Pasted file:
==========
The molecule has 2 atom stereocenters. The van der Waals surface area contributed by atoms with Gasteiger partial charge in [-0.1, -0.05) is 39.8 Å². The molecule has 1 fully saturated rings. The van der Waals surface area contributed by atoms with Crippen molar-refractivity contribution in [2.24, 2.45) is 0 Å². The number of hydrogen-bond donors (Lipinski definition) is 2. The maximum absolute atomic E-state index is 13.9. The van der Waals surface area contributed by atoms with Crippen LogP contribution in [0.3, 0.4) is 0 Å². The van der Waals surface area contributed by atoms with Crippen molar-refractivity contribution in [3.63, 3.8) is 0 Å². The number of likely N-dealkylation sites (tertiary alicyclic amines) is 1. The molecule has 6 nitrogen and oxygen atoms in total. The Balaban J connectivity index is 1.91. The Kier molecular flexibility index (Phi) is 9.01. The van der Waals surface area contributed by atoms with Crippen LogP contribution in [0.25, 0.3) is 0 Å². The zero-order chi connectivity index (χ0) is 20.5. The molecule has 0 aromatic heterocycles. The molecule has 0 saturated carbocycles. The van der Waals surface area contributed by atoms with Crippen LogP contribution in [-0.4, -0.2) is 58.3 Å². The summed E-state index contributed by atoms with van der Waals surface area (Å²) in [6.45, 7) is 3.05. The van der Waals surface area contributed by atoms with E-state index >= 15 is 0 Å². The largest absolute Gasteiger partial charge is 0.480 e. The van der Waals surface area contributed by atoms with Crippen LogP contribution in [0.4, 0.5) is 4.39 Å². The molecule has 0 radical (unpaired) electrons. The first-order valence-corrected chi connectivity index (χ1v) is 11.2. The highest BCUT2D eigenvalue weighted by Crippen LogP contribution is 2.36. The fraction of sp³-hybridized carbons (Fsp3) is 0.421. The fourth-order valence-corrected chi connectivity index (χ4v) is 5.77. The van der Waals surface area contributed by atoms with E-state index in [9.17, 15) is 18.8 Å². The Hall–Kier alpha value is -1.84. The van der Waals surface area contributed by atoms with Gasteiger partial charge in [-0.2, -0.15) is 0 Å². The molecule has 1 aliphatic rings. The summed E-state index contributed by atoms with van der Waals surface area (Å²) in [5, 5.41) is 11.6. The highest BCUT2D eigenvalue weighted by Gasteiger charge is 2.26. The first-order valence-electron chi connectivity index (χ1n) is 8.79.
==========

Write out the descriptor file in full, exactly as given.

The molecule has 2 atom stereocenters. The van der Waals surface area contributed by atoms with Gasteiger partial charge in [-0.1, -0.05) is 39.8 Å². The molecule has 1 fully saturated rings. The van der Waals surface area contributed by atoms with Crippen molar-refractivity contribution in [2.24, 2.45) is 0 Å². The number of hydrogen-bond donors (Lipinski definition) is 2. The maximum absolute atomic E-state index is 13.9. The van der Waals surface area contributed by atoms with Crippen LogP contribution in [0.3, 0.4) is 0 Å². The van der Waals surface area contributed by atoms with Crippen molar-refractivity contribution in [3.63, 3.8) is 0 Å². The number of likely N-dealkylation sites (tertiary alicyclic amines) is 1. The molecule has 6 nitrogen and oxygen atoms in total. The Balaban J connectivity index is 1.91. The Kier molecular flexibility index (Phi) is 9.01. The van der Waals surface area contributed by atoms with Crippen LogP contribution in [0.25, 0.3) is 0 Å². The zero-order chi connectivity index (χ0) is 20.5. The molecule has 0 aromatic heterocycles. The molecule has 0 saturated carbocycles. The van der Waals surface area contributed by atoms with Crippen LogP contribution in [-0.4, -0.2) is 58.3 Å². The summed E-state index contributed by atoms with van der Waals surface area (Å²) in [6.45, 7) is 3.05. The van der Waals surface area contributed by atoms with E-state index >= 15 is 0 Å². The largest absolute Gasteiger partial charge is 0.480 e. The van der Waals surface area contributed by atoms with Crippen LogP contribution in [0.4, 0.5) is 4.39 Å². The molecule has 0 radical (unpaired) electrons. The first-order valence-corrected chi connectivity index (χ1v) is 11.2. The highest BCUT2D eigenvalue weighted by Crippen LogP contribution is 2.36. The fraction of sp³-hybridized carbons (Fsp3) is 0.421. The fourth-order valence-corrected chi connectivity index (χ4v) is 5.77. The van der Waals surface area contributed by atoms with E-state index in [9.17, 15) is 18.8 Å². The Hall–Kier alpha value is -1.84. The van der Waals surface area contributed by atoms with Gasteiger partial charge in [-0.2, -0.15) is 0 Å². The molecule has 1 aliphatic rings. The summed E-state index contributed by atoms with van der Waals surface area (Å²) in [5, 5.41) is 11.6. The highest BCUT2D eigenvalue weighted by Gasteiger charge is 2.26. The first-order valence-electron chi connectivity index (χ1n) is 8.79.